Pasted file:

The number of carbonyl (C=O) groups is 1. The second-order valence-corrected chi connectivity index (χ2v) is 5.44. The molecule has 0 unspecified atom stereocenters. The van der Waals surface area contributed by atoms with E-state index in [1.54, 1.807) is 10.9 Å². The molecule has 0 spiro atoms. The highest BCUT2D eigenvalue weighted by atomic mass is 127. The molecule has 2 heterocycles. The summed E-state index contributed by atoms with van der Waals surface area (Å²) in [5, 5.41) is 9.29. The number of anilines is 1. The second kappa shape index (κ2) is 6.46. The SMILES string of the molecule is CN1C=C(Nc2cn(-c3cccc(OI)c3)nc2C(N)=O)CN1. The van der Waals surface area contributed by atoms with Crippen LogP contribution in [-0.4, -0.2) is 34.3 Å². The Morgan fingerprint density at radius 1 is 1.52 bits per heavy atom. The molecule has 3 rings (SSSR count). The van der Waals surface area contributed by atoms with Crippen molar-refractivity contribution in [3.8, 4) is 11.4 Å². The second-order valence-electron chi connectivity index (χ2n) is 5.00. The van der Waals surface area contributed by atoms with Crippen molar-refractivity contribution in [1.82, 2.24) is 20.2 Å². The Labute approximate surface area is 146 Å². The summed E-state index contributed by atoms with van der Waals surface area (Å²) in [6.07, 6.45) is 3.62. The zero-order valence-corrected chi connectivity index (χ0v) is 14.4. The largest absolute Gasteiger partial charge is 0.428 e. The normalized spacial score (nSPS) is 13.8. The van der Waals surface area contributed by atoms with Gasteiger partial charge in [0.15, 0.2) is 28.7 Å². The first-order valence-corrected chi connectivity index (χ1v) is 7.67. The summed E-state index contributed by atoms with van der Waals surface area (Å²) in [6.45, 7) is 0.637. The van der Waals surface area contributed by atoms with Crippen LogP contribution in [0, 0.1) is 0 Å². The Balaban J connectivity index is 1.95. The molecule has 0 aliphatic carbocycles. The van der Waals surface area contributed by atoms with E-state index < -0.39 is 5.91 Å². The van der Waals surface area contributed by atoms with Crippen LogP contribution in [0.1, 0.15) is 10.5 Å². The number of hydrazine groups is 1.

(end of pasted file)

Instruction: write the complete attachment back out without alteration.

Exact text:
The number of carbonyl (C=O) groups is 1. The second-order valence-corrected chi connectivity index (χ2v) is 5.44. The molecule has 0 unspecified atom stereocenters. The van der Waals surface area contributed by atoms with E-state index in [1.54, 1.807) is 10.9 Å². The molecule has 0 spiro atoms. The highest BCUT2D eigenvalue weighted by atomic mass is 127. The molecule has 2 heterocycles. The summed E-state index contributed by atoms with van der Waals surface area (Å²) in [5, 5.41) is 9.29. The number of anilines is 1. The second kappa shape index (κ2) is 6.46. The SMILES string of the molecule is CN1C=C(Nc2cn(-c3cccc(OI)c3)nc2C(N)=O)CN1. The van der Waals surface area contributed by atoms with Crippen LogP contribution in [-0.4, -0.2) is 34.3 Å². The Morgan fingerprint density at radius 1 is 1.52 bits per heavy atom. The molecule has 3 rings (SSSR count). The van der Waals surface area contributed by atoms with Crippen molar-refractivity contribution in [3.8, 4) is 11.4 Å². The second-order valence-electron chi connectivity index (χ2n) is 5.00. The van der Waals surface area contributed by atoms with Crippen molar-refractivity contribution in [1.82, 2.24) is 20.2 Å². The Labute approximate surface area is 146 Å². The summed E-state index contributed by atoms with van der Waals surface area (Å²) in [6.07, 6.45) is 3.62. The zero-order valence-corrected chi connectivity index (χ0v) is 14.4. The largest absolute Gasteiger partial charge is 0.428 e. The normalized spacial score (nSPS) is 13.8. The van der Waals surface area contributed by atoms with Gasteiger partial charge in [0.15, 0.2) is 28.7 Å². The first-order valence-corrected chi connectivity index (χ1v) is 7.67. The summed E-state index contributed by atoms with van der Waals surface area (Å²) in [6.45, 7) is 0.637. The van der Waals surface area contributed by atoms with Crippen LogP contribution in [0, 0.1) is 0 Å². The Balaban J connectivity index is 1.95. The molecule has 0 aliphatic carbocycles. The van der Waals surface area contributed by atoms with E-state index < -0.39 is 5.91 Å². The van der Waals surface area contributed by atoms with Crippen LogP contribution in [0.1, 0.15) is 10.5 Å². The number of hydrazine groups is 1.